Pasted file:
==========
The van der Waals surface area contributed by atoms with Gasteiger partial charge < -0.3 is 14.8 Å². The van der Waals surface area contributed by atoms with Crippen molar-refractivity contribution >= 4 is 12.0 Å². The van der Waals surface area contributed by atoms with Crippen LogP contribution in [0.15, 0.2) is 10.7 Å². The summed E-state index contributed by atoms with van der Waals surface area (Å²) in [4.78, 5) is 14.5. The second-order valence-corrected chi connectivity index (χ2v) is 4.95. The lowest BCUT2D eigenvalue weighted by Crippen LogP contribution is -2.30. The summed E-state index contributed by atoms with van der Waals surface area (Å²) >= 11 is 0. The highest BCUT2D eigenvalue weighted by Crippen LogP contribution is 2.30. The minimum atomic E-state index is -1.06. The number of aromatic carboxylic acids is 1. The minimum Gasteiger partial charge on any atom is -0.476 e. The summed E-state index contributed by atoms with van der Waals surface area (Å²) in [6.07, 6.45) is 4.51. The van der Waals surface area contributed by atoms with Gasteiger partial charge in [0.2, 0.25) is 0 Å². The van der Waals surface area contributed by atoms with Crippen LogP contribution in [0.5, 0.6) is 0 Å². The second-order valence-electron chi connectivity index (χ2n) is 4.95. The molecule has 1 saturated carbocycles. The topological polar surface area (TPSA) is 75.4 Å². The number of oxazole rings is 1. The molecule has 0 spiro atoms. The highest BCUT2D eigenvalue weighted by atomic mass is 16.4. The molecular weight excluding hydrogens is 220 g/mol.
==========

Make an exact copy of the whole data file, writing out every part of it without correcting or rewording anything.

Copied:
The van der Waals surface area contributed by atoms with Gasteiger partial charge < -0.3 is 14.8 Å². The van der Waals surface area contributed by atoms with Crippen molar-refractivity contribution >= 4 is 12.0 Å². The van der Waals surface area contributed by atoms with Crippen LogP contribution in [0.15, 0.2) is 10.7 Å². The summed E-state index contributed by atoms with van der Waals surface area (Å²) in [4.78, 5) is 14.5. The second-order valence-corrected chi connectivity index (χ2v) is 4.95. The lowest BCUT2D eigenvalue weighted by Crippen LogP contribution is -2.30. The summed E-state index contributed by atoms with van der Waals surface area (Å²) >= 11 is 0. The highest BCUT2D eigenvalue weighted by Crippen LogP contribution is 2.30. The minimum atomic E-state index is -1.06. The number of aromatic carboxylic acids is 1. The minimum Gasteiger partial charge on any atom is -0.476 e. The summed E-state index contributed by atoms with van der Waals surface area (Å²) in [6.07, 6.45) is 4.51. The van der Waals surface area contributed by atoms with Gasteiger partial charge in [0.2, 0.25) is 0 Å². The van der Waals surface area contributed by atoms with Crippen LogP contribution in [0.5, 0.6) is 0 Å². The second-order valence-electron chi connectivity index (χ2n) is 4.95. The molecule has 1 saturated carbocycles. The topological polar surface area (TPSA) is 75.4 Å². The number of oxazole rings is 1. The molecule has 0 spiro atoms. The highest BCUT2D eigenvalue weighted by atomic mass is 16.4. The molecular weight excluding hydrogens is 220 g/mol.